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Thankful to live in a community that cares

Our View: Santa Clarita

Posted: November 29, 2008 9:16 p.m.
Updated: November 30, 2008 4:55 a.m.
As another Thanksgiving weekend draws to a close, we take this opportunity to reflect. The news of doom and gloom in the economy has put many people on edge, and if California's climbing unemployment rate is an indicator, then rightly so.

Add to that the anxiety over the incoming Obama administration, the nation divided between hopeful anticipation and fear of the unknown, and you've got a recipe for disappointment or distress.

But look around you here at home and you see that we Santa Clarita Valley residents have much to be thankful for, not only on Thanksgiving Day or the Sunday after, but 365 days a year.

We've got each other. And we care.

We Santa Claritans care deeply about our community. When we say "Santa Claritans," we mean everybody in the Santa Clarita Valley, incorporated or not.

We are, after all, one valley, and while we might differ individually in our outlooks, our vision and our passion translate into positive change - all the time.

If Santa Claritans didn't care, we would already have a giant gravel mining operation in eastern Canyon Country. We would have 3,000 homes atop a toxic nightmare in the middle of our city. For the past decade, we would have had a huge, smelly garbage dump in Elsmere Canyon.

If people didn't care, we wouldn't have our own community-owned hospital that will be adding services in the coming years. We would have lost our hospital to bankruptcy.

If the hospital's neighbors didn't care, those additional services would have brought more and bigger medical office buildings to their residential neighborhood. If the Santa Clarita City Council didn't care, well - who knows what might have happened?

The concern and participation we see from so many Santa Claritans is particularly remarkable when you consider that most people came from somewhere else and haven't lived here too long.

We treat Santa Clarita as if it were our hometown. We embrace its history and adopt its heritage as our own. We even argue about it.

Witness the debate over an old school bell that rang in Saugus a century ago and now hangs high in the heart of Newhall. Saugus residents want the bell back - even if their forebears never heard it call them to class.

We rally for our kids, regardless of whether we've got any of our own in school. Voters with school-age children weren't the only ones to put Measure SA over the top when the William S. Hart Union High School District came calling earlier this month.

It was the majority of voters who did that, some with teenagers, some without. They know a healthy community requires well-educated youngsters, and they know from the test scores that here in Santa Clarita, their investments pay off.

We see the pride of parents and peers on the athletic field, as well. Santa Claritans are wild for high school football and set the bar high, driving our young athletes to meet the challenge.

The rivalry is bitter, but when our already-lofty expectations are exceeded, we rally together. Who in Valencia or Canyon Country doesn't feel just a twitch of pride in Ryan Zirbel and Saugus High this year, as we did when Harry Welch brought back the Canyon Cowboys?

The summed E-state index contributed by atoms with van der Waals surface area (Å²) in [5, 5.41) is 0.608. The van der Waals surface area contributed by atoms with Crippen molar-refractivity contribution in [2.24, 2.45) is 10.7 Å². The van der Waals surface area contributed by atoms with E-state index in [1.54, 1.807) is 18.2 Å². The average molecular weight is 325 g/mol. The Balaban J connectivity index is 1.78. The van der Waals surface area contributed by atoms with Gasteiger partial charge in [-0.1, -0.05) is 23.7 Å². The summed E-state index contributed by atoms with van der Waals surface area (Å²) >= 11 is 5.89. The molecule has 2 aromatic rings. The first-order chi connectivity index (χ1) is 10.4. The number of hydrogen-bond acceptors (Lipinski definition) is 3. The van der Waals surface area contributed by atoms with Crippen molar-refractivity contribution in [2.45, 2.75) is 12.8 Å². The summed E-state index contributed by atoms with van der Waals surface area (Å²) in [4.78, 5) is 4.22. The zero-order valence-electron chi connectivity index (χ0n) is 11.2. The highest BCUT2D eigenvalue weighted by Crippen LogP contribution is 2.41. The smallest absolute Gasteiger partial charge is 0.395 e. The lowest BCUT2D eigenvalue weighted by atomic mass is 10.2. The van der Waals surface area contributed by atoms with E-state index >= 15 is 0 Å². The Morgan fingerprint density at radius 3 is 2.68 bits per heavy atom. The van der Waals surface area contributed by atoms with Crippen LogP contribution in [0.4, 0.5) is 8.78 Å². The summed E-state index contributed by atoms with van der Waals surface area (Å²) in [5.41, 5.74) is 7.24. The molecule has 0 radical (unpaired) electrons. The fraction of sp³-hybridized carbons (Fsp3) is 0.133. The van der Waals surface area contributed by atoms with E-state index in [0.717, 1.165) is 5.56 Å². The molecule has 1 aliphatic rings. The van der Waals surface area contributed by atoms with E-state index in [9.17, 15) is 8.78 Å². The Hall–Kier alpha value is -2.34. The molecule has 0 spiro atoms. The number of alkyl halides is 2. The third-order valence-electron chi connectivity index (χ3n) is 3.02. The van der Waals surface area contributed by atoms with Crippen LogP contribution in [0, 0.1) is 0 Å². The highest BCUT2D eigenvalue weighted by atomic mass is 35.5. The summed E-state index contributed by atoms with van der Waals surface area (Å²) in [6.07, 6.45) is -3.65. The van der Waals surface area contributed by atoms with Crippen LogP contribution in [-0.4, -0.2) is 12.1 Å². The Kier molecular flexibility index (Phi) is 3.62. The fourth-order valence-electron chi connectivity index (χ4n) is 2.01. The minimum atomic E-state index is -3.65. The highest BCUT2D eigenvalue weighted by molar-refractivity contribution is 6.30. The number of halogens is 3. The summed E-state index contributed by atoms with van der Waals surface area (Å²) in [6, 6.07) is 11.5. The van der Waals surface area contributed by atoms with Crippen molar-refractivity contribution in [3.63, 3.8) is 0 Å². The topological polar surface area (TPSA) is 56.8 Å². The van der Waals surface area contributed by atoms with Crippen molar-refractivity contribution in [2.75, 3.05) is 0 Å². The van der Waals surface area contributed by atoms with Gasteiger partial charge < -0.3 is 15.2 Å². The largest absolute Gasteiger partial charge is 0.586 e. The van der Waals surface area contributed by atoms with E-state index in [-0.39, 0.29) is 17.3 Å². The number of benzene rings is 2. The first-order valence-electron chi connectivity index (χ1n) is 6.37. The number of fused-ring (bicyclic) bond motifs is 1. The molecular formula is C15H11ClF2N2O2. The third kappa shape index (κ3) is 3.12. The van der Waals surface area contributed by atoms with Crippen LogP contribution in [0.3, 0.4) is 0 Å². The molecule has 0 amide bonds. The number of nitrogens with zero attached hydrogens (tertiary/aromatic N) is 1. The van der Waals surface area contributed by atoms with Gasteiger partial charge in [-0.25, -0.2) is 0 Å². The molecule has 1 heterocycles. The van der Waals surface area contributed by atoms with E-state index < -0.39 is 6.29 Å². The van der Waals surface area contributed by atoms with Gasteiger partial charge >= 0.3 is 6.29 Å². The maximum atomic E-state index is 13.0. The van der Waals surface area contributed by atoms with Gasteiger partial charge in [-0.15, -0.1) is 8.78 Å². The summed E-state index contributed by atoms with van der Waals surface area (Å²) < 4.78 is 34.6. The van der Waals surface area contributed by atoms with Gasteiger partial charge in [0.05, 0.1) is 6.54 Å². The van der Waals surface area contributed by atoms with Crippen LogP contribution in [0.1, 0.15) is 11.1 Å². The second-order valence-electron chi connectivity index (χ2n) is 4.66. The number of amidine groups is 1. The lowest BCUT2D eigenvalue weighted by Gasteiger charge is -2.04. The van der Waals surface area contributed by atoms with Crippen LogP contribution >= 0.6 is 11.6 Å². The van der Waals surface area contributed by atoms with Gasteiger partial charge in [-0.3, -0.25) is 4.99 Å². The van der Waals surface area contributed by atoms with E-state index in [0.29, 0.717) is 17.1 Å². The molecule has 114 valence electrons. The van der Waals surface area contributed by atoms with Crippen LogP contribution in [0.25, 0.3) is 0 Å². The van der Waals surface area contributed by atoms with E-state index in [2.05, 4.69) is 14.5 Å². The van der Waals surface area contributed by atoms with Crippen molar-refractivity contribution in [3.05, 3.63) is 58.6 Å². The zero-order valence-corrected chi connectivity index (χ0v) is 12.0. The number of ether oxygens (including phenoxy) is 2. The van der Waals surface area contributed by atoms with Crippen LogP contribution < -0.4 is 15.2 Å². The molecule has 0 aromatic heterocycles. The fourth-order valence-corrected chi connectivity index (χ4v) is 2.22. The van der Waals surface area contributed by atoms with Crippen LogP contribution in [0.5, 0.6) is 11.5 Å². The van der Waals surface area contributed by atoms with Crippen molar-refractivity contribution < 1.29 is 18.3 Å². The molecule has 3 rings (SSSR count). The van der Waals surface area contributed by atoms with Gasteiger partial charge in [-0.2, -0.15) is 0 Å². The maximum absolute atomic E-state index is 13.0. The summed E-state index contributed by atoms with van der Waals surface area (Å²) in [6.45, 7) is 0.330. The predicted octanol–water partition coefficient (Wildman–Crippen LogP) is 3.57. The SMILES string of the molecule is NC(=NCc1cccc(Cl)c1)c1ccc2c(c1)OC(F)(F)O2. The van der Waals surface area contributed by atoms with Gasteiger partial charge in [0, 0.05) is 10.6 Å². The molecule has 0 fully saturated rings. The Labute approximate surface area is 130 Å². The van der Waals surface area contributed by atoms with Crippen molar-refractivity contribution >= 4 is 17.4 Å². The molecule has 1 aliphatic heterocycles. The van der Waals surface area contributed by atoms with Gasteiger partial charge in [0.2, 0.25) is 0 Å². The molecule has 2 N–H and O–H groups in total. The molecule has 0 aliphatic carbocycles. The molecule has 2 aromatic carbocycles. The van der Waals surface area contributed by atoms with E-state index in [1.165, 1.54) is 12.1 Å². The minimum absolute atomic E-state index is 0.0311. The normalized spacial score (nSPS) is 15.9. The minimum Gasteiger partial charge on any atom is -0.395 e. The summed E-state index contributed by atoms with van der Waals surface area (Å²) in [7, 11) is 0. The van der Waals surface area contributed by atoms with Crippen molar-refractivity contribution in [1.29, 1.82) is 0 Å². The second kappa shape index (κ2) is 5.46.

Let's not forget the bands. God, don't forget the marching bands. And what's the deal with "silent soccer?" Good luck trying to bottle Santa Claritans' enthusiasm for their children.

What of our frail, elderly, sick, infirm, underinsured, homeless? Do we sit back on our good graces and wait on the federal government for a bailout?

No. We roll up our sleeves and raise the money to support more than 100 local charities. You name the problem and Santa Claritans will find a way to fix it.

We've even got a charity to fix low-income kids' teeth. It was started by some folks at City Hall. That's not a quirk. We've got a local government that we built from the ground up in 1987, and we staffed it with local people who not only listen to the public but actively volunteer their time to improve this community, just as so many other Santa Claritans do.

Yes, City Hall certainly does listen to the public. Otherwise our city leaders wouldn't be nearly as willing to try one thing, then another and another, every time a neighborhood packs the council chambers with people who do or don't want a road cut off.

Perhaps you can fault them for listening a bit too much, but they wouldn't listen if they didn't care.

We could go on forever, but let us close by counting our own blessings here at The Signal. We are proud of our talented crop of journalists, whether brand-new or old veterans, or even older veterans who took some time off and have returned.

We're proud of our editors and advertising executives and accountants and press operators and everyone else who puts his or her blood, sweat and tears into this newspaper every day.

Goodness knows you don't go into community newspapering for the money. You do it because you care, and because you have something to contribute.

Above all, we are thankful for you, our readers, our subscribers and our advertisers. It is you who make this journey possible and bless us with the opportunity to carry on a tradition whose roots date back to 1919 and whose future is yours for the making.


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